Fannie Lou Hamer
“If I fall, I’ll fall five feet four inches forward in the fight for freedom. I am not backing off.”
Photo Credit: Howard University Libraries System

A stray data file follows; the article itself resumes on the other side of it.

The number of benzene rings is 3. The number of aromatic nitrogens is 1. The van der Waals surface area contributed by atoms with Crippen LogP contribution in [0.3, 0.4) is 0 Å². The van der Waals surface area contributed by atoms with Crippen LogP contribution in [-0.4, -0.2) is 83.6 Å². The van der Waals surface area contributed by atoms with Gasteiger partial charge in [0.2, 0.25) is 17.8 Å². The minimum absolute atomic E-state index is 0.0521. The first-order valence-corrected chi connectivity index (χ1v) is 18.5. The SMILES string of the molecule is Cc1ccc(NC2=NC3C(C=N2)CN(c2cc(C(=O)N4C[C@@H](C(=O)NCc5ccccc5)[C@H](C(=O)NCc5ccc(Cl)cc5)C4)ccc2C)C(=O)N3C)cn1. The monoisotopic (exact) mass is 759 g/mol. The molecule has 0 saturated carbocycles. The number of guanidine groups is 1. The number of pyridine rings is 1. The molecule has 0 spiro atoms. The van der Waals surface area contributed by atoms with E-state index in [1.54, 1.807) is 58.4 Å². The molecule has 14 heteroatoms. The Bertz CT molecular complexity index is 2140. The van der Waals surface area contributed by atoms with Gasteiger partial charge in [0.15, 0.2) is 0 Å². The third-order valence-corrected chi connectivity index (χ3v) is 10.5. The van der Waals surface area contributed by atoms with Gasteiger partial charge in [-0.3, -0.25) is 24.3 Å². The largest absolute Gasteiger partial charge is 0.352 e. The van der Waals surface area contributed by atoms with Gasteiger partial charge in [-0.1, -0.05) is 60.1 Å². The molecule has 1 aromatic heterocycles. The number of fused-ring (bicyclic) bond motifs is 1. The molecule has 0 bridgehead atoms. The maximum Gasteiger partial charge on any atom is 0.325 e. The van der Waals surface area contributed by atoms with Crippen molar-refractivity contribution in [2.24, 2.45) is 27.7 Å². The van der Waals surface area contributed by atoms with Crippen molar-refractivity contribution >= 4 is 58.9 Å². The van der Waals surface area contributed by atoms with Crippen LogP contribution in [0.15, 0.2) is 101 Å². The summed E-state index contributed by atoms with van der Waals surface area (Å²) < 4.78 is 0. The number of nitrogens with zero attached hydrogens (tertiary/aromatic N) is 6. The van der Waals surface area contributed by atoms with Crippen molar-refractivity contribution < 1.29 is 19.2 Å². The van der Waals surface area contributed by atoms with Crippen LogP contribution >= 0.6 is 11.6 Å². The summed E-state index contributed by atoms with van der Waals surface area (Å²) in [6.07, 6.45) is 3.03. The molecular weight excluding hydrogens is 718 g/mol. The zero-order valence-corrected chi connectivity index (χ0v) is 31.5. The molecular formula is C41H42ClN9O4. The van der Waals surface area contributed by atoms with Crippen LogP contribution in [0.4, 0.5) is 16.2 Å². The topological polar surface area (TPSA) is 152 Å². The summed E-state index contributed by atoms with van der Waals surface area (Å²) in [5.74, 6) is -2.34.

Fannie Lou Hamer was a voting rights pioneer during the civil rights movement in the mid-20th century. She came from humble beginnings as the youngest daughter of 20 children born to sharecroppers in Mississippi and spent most of her life picking cotton. Hamer became increasingly involved in the civil rights movements and was well known for her passionate and powerful voice when fighting for voting rights of blacks. Voting while Black in the South was a risky endeavor with harassment, threats, and assault from racists prevented many Blacks from going to exert their political right to vote. In her failed attempt to vote due to discriminatory literacy tests in 1962, Hamer and her friend, Mary Tucker, were shot at during a drive-by shooting by racists while in Tucker’s home. Later in 1963, she was arrested while on her way to a pro-citizenship conference by bus and severely beaten by police while in a Mississippi jail. She was left with a permanent limp, blood clot behind her eye, and kidney damage as a result of the brutal beating. However, the continual harassment, threats, assaults, and even loss of employment did not deter her from seeking voting rights for blacks in the South and beyond. In June 1963, Hamer’s reputation soared when she co-founded the Mississippi Freedom Democratic Party (MFDP) to challenge the Democratic Party’s efforts in blocking Black participation at the time. She gave a televised speech that poignantly describe racial prejudice and discrimination in the South. In 1964, she organized Freedom Summer that brought hundreds of Black and White college students to help with African American voter registration in the South. Hamer eventually turned to economics later in life as a strategy for greater racial equality. In 1968, she began a “pig bank” to provide free pigs for Black farmers and started the Freedom Farm Cooperative (FFC) a year later that bought and acquired 640 acres land where Blacks could own and farm collectively. She single-handedly secured 200 units of low-income housing in Ruleville, which still exists today.